The leader of the Ohio Senate said he could have chosen his words more carefully when he likened the decision to expand Medicaid to being given an ultimatum in the face of a loaded weapon.
The comment was “probably inartful,” Senate President Keith Faber said Monday.
Faber, a Celina Republican, told the Lima News President Barack Obama’s signature health care law didn’t give the state much flexibility when it came to extending Medicaid coverage to more low-income Ohioans. The health care program for the poor and disabled is jointly funded by the federal and state governments.
“They essentially loaded the revolver and pointed it at the states, and said do this or else,” he told the newspaper in an article posted online Saturday.
Asked about the comment in an interview with The Associated Press on Monday, Faber said, “That’s probably inartful on my part. The point is is that the federal government has put us in a bad situation.”
The Medicaid expansion is one of the key components of the federal Affordable Care Act. Of the nearly 30 million people expected to gain insurance coverage under the law, about half would get it from the Medicaid expansion. A Supreme Court ruling allowed states to decide for themselves whether to expand the program.
Republican Gov. John Kasich proposed going forward with the expansion in his two-year state budget plan. He framed his decision as a way for the state to recapture Ohio taxpayers’ federal money.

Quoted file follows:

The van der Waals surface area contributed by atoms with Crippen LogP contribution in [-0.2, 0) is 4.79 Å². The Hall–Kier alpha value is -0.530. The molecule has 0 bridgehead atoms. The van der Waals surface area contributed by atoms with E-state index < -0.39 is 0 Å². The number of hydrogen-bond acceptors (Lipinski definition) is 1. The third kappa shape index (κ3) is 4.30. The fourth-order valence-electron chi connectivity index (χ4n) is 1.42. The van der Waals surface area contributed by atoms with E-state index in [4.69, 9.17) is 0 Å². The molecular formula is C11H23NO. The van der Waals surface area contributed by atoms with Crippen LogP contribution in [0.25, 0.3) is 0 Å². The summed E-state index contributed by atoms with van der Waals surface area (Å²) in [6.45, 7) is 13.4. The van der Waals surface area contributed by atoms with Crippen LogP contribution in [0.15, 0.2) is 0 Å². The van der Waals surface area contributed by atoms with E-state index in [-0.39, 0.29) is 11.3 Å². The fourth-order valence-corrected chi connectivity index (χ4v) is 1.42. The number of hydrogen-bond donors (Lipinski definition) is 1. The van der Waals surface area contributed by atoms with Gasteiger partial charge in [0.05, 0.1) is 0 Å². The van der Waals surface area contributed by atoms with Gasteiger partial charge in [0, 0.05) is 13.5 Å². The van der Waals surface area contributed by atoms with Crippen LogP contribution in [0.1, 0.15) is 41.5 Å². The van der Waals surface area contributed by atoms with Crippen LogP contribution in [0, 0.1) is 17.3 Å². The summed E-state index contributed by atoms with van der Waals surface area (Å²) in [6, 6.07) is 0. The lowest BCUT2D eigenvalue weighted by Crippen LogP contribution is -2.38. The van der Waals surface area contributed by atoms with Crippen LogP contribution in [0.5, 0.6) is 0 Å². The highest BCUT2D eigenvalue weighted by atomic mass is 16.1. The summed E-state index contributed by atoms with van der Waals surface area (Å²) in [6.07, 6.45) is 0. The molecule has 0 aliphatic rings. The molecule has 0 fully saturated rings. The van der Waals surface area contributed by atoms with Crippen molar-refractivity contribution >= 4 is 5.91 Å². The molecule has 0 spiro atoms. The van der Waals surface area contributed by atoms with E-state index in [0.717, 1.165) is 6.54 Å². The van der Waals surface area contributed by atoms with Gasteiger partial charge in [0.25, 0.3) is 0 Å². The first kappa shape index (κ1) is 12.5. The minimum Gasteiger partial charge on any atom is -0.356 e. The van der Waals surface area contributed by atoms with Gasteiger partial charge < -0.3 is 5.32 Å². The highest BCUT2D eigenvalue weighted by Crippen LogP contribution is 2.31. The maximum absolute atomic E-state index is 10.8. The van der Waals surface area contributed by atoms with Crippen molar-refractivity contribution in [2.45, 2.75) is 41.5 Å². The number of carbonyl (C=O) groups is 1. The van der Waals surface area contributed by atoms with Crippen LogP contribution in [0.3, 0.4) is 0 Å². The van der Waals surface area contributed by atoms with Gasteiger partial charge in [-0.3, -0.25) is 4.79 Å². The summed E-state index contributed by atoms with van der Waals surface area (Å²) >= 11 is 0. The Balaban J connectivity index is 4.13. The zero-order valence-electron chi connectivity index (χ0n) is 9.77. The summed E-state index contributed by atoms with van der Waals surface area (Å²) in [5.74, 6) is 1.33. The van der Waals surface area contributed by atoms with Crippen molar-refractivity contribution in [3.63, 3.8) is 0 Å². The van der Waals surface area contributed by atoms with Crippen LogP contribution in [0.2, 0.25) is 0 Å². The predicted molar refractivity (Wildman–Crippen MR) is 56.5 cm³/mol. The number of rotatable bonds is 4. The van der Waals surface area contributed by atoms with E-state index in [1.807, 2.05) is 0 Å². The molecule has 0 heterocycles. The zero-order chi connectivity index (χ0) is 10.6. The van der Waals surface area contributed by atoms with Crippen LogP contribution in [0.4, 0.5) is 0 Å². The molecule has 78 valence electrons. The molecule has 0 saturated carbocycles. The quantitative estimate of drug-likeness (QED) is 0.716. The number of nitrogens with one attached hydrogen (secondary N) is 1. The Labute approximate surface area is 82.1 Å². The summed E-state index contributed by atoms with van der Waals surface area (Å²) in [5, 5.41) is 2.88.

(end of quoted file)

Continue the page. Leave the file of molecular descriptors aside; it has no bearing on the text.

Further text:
The Ohio Legislature, controlled by Faber and his fellow Republicans, will have to approve the idea. Roughly 366,000 Ohio residents would be up for coverage under the expansion beginning in 2014.
The federal government offers a major incentive: It has agreed to pay the entire cost of the expansion for three years and gradually phase down to paying 90 percent of the cost, still well above the Ohio’s current level of 64 percent.
The state budget proposal is being reviewed by an Ohio House committee, which plans to make changes when they return from spring break next week.
Many GOP lawmakers are averse to Obama’s law and resistant to expanding government programs. And some question whether the federal government will keep up with its share of the costs or pass along a bigger chunk of the bill to the states.
Faber said Monday he hasn’t taken a position on extending Medicaid coverage but believes there should be some incentives for beneficiaries to gain job training and drug treatment.
He said that had the federal government given states the chance to modify expansion, “We would have found a solution that was far better."